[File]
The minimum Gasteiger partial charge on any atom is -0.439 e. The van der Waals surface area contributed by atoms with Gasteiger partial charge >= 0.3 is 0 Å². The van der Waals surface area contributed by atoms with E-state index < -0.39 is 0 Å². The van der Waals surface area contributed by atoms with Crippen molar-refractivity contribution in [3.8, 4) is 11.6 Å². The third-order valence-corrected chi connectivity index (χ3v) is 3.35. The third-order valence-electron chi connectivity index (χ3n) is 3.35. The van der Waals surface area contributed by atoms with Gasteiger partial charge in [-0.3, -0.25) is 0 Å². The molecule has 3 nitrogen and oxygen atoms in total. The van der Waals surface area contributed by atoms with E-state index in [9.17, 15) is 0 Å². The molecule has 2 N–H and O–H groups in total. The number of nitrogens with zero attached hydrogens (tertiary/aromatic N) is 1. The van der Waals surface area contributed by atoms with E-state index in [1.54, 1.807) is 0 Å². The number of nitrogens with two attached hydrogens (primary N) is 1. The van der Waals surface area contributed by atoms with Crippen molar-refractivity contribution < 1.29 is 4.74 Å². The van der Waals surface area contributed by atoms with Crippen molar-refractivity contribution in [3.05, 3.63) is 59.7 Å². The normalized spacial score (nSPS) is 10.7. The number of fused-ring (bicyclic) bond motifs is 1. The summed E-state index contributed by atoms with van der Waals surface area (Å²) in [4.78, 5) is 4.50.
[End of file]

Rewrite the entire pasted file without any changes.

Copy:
The minimum Gasteiger partial charge on any atom is -0.439 e. The van der Waals surface area contributed by atoms with Gasteiger partial charge >= 0.3 is 0 Å². The van der Waals surface area contributed by atoms with E-state index < -0.39 is 0 Å². The van der Waals surface area contributed by atoms with Crippen molar-refractivity contribution in [3.8, 4) is 11.6 Å². The third-order valence-corrected chi connectivity index (χ3v) is 3.35. The third-order valence-electron chi connectivity index (χ3n) is 3.35. The van der Waals surface area contributed by atoms with Gasteiger partial charge in [-0.3, -0.25) is 0 Å². The molecule has 3 nitrogen and oxygen atoms in total. The van der Waals surface area contributed by atoms with E-state index in [9.17, 15) is 0 Å². The molecule has 2 N–H and O–H groups in total. The number of nitrogens with zero attached hydrogens (tertiary/aromatic N) is 1. The van der Waals surface area contributed by atoms with E-state index in [1.54, 1.807) is 0 Å². The number of nitrogens with two attached hydrogens (primary N) is 1. The van der Waals surface area contributed by atoms with Crippen molar-refractivity contribution < 1.29 is 4.74 Å². The van der Waals surface area contributed by atoms with Crippen molar-refractivity contribution in [3.05, 3.63) is 59.7 Å². The normalized spacial score (nSPS) is 10.7. The number of fused-ring (bicyclic) bond motifs is 1. The summed E-state index contributed by atoms with van der Waals surface area (Å²) in [4.78, 5) is 4.50.